4. Donate or give away any clothes in your closet that don’t coordinate with anything else in your wardrobe, have only one matching piece, or are limited to a specific holiday season. You want clothing in your collection that has multiple-outfit and multiple-season potential. The basic white t-shirt is a prime example of what to keep (wear it with jeans, shorts, under a sweater, or with a sports coat at any time during the year). The red sweatshirt with a snow man on it, however, is an example of what to toss (limited seasonality, difficult to wash with other clothing, and usually can’t be worn with anything but jeans).

5. If you wear underwear, have no more than 14 pair. Get rid of any that have holes, bad elastic, don’t fit correctly, are uncomfortable, or you’ve just never liked. If you’re someone who has intimate apparel, bump your number up to 16. These items are fun to replace on a regular basis, anyway, so keep the number low and switch them out often.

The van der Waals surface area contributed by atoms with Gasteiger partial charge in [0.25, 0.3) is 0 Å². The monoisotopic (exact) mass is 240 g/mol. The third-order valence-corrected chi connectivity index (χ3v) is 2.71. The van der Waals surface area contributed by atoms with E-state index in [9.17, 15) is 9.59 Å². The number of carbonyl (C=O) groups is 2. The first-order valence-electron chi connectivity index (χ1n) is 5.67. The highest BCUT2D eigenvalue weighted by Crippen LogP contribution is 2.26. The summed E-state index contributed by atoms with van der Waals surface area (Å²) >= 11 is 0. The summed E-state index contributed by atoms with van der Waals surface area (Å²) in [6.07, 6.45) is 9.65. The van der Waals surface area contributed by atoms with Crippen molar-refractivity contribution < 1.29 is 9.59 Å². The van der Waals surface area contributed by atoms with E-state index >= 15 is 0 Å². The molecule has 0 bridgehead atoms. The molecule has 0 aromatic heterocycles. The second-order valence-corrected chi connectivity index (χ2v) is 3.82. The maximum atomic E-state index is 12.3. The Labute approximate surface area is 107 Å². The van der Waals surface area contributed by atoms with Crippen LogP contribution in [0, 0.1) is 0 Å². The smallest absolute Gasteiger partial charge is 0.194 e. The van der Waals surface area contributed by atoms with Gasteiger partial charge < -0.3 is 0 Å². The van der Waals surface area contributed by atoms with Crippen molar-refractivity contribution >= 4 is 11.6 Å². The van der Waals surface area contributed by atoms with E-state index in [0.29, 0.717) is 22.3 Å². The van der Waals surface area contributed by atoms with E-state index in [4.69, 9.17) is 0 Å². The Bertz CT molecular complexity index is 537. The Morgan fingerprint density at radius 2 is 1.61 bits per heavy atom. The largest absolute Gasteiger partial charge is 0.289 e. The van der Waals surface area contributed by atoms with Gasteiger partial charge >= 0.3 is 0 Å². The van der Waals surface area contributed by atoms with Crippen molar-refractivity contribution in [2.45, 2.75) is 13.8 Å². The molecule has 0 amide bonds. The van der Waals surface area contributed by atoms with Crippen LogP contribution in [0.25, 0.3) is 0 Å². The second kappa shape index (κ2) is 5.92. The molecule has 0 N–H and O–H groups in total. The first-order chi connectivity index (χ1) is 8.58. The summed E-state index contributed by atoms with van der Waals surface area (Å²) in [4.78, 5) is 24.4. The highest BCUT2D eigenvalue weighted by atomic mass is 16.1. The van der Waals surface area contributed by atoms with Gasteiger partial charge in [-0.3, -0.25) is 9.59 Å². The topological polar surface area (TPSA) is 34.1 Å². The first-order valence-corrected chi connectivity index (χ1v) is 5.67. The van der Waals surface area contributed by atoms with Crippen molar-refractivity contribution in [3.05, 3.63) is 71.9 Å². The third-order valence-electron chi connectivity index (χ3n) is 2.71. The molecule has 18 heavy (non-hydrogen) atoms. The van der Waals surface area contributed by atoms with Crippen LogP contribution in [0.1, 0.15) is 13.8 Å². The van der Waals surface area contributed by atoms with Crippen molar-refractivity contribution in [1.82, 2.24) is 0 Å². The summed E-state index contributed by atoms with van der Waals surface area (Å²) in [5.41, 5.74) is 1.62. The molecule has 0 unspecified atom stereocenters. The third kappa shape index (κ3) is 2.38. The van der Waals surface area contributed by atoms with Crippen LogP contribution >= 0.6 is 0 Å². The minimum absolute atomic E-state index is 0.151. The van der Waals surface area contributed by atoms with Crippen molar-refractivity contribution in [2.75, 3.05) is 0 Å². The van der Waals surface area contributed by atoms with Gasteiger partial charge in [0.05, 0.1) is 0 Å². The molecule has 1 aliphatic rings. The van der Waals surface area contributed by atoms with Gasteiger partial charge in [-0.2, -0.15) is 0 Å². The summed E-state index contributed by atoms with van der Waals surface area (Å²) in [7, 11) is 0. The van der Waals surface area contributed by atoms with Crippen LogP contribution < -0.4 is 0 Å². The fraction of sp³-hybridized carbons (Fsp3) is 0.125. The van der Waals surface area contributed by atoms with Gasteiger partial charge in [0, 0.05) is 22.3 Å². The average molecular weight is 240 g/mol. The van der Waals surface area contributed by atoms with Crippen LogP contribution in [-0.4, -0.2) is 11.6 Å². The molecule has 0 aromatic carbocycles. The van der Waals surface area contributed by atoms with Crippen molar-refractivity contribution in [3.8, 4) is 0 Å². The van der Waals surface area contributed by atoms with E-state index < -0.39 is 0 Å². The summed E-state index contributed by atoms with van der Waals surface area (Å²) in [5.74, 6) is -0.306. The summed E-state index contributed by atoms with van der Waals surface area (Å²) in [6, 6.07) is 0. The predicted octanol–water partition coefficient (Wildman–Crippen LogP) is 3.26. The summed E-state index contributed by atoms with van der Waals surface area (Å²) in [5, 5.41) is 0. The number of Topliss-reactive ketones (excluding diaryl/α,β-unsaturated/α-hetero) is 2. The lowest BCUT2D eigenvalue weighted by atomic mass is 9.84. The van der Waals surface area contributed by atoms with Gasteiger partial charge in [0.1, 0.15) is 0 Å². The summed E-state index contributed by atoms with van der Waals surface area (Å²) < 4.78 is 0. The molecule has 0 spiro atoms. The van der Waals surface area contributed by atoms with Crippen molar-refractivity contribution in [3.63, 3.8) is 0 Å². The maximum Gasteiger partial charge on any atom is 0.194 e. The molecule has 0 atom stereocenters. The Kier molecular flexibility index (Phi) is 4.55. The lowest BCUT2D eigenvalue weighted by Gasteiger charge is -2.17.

6. Have your favorite t-shirts from your past made into a t-shirt quilt. My mother hijacked my t-shirt stash after college and paid a woman to turn them into a quilt. Now, whenever friends from college come to visit, I pull out the quilt for their bedding. It’s a little bit cheesy, but it’s more useful than having all of those old t-shirts taking up space in my dresser. If an old t-shirt doesn’t have any sentimental value then use it as a rag in the garage.

7. Don’t be hesitant to return clothing that someone bought for you as a gift. People buy you things because they want you to enjoy them. If something isn’t your style and will only sit at the back of your closet, take it back and get something that you need.